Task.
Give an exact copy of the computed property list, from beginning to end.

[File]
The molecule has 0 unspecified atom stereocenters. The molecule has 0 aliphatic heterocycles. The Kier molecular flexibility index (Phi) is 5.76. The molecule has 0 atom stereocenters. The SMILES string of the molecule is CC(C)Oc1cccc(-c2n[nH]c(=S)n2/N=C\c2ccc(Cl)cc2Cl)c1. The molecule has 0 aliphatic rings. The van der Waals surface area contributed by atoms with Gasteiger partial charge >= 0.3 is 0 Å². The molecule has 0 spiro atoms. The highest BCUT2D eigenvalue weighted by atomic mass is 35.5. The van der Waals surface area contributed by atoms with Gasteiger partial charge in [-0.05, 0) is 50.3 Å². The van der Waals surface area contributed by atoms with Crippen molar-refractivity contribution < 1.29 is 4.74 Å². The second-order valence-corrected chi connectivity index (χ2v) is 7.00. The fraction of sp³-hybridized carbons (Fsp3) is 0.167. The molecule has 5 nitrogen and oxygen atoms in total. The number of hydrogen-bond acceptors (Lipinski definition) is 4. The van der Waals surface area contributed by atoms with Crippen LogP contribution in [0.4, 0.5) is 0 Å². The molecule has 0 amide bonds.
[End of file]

The molecule has 0 unspecified atom stereocenters. The molecule has 0 aliphatic heterocycles. The Kier molecular flexibility index (Phi) is 5.76. The molecule has 0 atom stereocenters. The SMILES string of the molecule is CC(C)Oc1cccc(-c2n[nH]c(=S)n2/N=C\c2ccc(Cl)cc2Cl)c1. The molecule has 0 aliphatic rings. The van der Waals surface area contributed by atoms with Gasteiger partial charge >= 0.3 is 0 Å². The molecule has 0 spiro atoms. The highest BCUT2D eigenvalue weighted by atomic mass is 35.5. The van der Waals surface area contributed by atoms with Gasteiger partial charge in [-0.05, 0) is 50.3 Å². The van der Waals surface area contributed by atoms with Crippen molar-refractivity contribution < 1.29 is 4.74 Å². The second-order valence-corrected chi connectivity index (χ2v) is 7.00. The fraction of sp³-hybridized carbons (Fsp3) is 0.167. The molecule has 5 nitrogen and oxygen atoms in total. The number of hydrogen-bond acceptors (Lipinski definition) is 4. The van der Waals surface area contributed by atoms with Crippen LogP contribution in [0.4, 0.5) is 0 Å². The molecule has 0 amide bonds.